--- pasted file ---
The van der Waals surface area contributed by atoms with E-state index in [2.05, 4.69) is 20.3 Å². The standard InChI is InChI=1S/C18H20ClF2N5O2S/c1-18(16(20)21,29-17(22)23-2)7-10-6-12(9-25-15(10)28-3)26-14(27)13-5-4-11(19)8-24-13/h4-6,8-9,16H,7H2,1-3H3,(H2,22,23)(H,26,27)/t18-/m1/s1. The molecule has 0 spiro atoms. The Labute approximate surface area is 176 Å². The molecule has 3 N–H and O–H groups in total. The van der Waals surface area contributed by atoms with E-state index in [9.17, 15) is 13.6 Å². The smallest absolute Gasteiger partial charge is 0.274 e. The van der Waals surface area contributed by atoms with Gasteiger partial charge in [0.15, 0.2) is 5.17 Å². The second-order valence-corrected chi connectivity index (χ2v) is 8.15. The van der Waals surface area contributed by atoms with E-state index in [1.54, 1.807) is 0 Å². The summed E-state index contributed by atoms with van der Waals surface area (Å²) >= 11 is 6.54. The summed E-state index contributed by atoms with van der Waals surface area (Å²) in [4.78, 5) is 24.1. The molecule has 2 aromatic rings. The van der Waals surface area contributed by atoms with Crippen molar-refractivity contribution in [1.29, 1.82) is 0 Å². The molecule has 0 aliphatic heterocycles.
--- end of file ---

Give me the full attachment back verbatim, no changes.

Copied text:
The van der Waals surface area contributed by atoms with E-state index in [2.05, 4.69) is 20.3 Å². The standard InChI is InChI=1S/C18H20ClF2N5O2S/c1-18(16(20)21,29-17(22)23-2)7-10-6-12(9-25-15(10)28-3)26-14(27)13-5-4-11(19)8-24-13/h4-6,8-9,16H,7H2,1-3H3,(H2,22,23)(H,26,27)/t18-/m1/s1. The molecule has 0 spiro atoms. The Labute approximate surface area is 176 Å². The molecule has 3 N–H and O–H groups in total. The van der Waals surface area contributed by atoms with E-state index in [9.17, 15) is 13.6 Å². The smallest absolute Gasteiger partial charge is 0.274 e. The van der Waals surface area contributed by atoms with Gasteiger partial charge in [0.15, 0.2) is 5.17 Å². The second-order valence-corrected chi connectivity index (χ2v) is 8.15. The van der Waals surface area contributed by atoms with E-state index in [1.54, 1.807) is 0 Å². The summed E-state index contributed by atoms with van der Waals surface area (Å²) >= 11 is 6.54. The summed E-state index contributed by atoms with van der Waals surface area (Å²) in [4.78, 5) is 24.1. The molecule has 2 aromatic rings. The van der Waals surface area contributed by atoms with Crippen molar-refractivity contribution in [1.29, 1.82) is 0 Å². The molecule has 0 aliphatic heterocycles.